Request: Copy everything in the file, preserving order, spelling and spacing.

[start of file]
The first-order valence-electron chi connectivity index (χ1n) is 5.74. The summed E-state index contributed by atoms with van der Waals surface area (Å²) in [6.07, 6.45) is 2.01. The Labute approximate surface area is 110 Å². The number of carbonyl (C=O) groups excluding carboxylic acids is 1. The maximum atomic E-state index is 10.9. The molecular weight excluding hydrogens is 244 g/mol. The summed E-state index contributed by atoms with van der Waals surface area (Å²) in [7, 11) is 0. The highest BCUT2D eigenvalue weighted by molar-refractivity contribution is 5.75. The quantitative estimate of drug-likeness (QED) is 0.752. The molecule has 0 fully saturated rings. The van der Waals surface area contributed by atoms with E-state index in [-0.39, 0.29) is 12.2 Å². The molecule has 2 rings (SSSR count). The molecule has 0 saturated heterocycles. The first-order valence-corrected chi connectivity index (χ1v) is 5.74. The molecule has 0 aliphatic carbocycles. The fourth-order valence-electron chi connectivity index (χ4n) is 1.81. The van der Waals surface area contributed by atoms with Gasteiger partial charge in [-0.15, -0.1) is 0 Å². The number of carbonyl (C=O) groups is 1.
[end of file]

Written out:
The first-order valence-electron chi connectivity index (χ1n) is 5.74. The summed E-state index contributed by atoms with van der Waals surface area (Å²) in [6.07, 6.45) is 2.01. The Labute approximate surface area is 110 Å². The number of carbonyl (C=O) groups excluding carboxylic acids is 1. The maximum atomic E-state index is 10.9. The molecular weight excluding hydrogens is 244 g/mol. The summed E-state index contributed by atoms with van der Waals surface area (Å²) in [7, 11) is 0. The highest BCUT2D eigenvalue weighted by molar-refractivity contribution is 5.75. The quantitative estimate of drug-likeness (QED) is 0.752. The molecule has 0 fully saturated rings. The van der Waals surface area contributed by atoms with E-state index in [-0.39, 0.29) is 12.2 Å². The molecule has 2 rings (SSSR count). The molecule has 0 saturated heterocycles. The first-order valence-corrected chi connectivity index (χ1v) is 5.74. The molecule has 0 aliphatic carbocycles. The fourth-order valence-electron chi connectivity index (χ4n) is 1.81. The van der Waals surface area contributed by atoms with Gasteiger partial charge in [-0.15, -0.1) is 0 Å². The number of carbonyl (C=O) groups is 1.